NASA astronaut shared: What happened after solar storm hit Earth?


Published: 1 month ago

Updated: 1 month ago

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American Space and Aeronautics Administration (NASA) astronaut Bob Hines photographed what happened after an expected solar storm reached Earth.

American Space and Aeronautics Administration (NASA) astronaut Bob Hines photographed what happened after an expected solar storm reached Earth.


Images from the International Space Station (ISS) attracted great attention.

An astronaut on the International Space Station (ISS) took impressive photos of the Northern Lights.

American Space and Aeronautics Administration (NASA) astronaut Bob Hines, who came to the ISS as part of the SpaceX Crew-4 mission, said the lights were formed after a storm that triggered geomagnetic storms.

Sharing on his Twitter account, Hines said, \An absolutely magnificent aurora was formed today.

We are grateful for the recent solar activity that resulted in these wonderful sights!

However, Hines took the photos from Cupola, an observatory with seven windows that offers the best spot to view Earth from space.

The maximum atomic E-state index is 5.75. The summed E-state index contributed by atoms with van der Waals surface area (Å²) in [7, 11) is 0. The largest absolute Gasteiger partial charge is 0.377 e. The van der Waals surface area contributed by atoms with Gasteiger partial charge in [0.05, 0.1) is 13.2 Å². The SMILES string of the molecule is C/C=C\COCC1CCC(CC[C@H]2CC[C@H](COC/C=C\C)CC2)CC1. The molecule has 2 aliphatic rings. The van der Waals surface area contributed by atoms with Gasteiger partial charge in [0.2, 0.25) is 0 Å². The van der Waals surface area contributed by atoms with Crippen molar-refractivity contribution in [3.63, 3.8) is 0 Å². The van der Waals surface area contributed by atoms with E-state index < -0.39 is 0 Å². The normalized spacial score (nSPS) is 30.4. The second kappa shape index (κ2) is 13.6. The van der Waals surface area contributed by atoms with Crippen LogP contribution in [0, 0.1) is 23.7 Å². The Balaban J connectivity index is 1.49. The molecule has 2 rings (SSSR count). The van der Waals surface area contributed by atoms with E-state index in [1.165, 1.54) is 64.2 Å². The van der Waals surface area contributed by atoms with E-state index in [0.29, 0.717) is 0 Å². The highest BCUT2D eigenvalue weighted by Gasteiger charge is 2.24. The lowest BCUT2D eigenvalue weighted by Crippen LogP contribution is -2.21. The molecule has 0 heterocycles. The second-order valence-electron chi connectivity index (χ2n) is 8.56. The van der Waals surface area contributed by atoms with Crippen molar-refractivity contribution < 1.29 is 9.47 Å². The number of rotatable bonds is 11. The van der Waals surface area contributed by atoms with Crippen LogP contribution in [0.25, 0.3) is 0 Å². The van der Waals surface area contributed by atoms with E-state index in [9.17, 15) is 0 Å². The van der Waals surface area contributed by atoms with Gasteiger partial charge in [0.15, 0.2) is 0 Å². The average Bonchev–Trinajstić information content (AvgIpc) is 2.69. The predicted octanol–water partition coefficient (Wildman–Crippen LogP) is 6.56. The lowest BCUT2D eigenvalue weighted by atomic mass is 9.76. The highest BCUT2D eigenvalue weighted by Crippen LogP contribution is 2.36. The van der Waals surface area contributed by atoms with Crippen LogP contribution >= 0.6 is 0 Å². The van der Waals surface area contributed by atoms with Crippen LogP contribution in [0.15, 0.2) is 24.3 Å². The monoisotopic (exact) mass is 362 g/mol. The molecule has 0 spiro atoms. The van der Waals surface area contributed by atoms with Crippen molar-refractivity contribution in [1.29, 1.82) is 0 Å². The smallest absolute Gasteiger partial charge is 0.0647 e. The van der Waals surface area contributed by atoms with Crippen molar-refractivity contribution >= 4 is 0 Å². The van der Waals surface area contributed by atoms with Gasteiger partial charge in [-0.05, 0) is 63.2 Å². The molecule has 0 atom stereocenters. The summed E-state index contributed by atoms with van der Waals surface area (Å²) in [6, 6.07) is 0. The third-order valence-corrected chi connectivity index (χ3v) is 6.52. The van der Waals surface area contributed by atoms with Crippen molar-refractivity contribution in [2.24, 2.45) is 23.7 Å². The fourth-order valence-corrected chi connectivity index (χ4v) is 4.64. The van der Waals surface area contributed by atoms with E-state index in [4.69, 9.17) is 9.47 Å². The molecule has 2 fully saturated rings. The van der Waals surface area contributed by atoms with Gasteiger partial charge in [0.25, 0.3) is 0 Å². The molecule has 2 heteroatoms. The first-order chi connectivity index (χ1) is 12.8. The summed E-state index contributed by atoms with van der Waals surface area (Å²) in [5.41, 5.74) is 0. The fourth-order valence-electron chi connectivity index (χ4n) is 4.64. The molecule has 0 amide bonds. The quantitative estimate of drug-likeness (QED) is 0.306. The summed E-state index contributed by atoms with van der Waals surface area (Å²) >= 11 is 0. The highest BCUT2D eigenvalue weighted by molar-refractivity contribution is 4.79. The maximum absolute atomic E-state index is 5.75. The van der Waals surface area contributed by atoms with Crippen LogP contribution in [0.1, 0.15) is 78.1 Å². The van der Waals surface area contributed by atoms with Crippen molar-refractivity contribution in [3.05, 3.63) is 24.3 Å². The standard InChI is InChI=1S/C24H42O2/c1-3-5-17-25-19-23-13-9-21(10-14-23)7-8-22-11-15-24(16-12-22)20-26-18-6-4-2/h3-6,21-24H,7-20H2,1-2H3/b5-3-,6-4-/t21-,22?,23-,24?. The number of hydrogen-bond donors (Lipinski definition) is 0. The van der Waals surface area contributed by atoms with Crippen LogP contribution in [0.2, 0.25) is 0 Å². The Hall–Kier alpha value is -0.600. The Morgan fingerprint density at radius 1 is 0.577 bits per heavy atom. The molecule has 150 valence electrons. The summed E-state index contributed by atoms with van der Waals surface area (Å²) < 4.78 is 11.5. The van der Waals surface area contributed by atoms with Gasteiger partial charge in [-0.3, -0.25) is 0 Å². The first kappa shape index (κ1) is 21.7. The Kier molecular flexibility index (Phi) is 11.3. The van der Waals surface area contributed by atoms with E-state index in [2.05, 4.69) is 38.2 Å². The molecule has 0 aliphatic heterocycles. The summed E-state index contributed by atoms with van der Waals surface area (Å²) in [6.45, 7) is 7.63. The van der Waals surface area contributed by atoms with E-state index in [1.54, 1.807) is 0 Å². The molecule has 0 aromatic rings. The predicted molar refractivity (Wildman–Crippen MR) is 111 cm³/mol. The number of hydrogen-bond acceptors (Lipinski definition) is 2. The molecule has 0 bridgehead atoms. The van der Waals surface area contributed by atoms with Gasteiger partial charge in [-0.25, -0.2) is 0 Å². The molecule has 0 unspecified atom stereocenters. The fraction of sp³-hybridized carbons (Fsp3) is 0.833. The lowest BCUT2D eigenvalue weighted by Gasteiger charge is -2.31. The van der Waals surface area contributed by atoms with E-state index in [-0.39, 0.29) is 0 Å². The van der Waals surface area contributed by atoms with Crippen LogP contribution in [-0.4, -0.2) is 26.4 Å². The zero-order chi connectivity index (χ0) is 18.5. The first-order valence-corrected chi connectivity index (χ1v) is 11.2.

Aurora is called the colored radiations observed at and around the poles as a result of magnetic storms reaching Earth on the Sun.

Also known as the Northern Lights, this can be witnessed in the northern regions of Alaska, Canada, Iceland, Greenland, Norway, Sweden and Finland.

In the other half of the world, it is possible to observe auroras in places like Tasmania and New Zealand.

On the other hand, the US-based National Oceanic and Atmospheric Administration (NOAA), which provides weather forecasts and natural events forecasts, warned a few days ago that explosions on the Sun would hit the Earth.


SCIENTISTS WARN: SOLAR STORMS WILL HIT THE EARTH

The statement from NOAA stated that some changes will occur in the Earth's magnetic field due to these storms.

It was pointed out that geomagnetic storms have the potential to adversely affect communications, power grid, navigation, radio and satellite operations by affecting the infrastructure in near-Earth orbit and on the surface.


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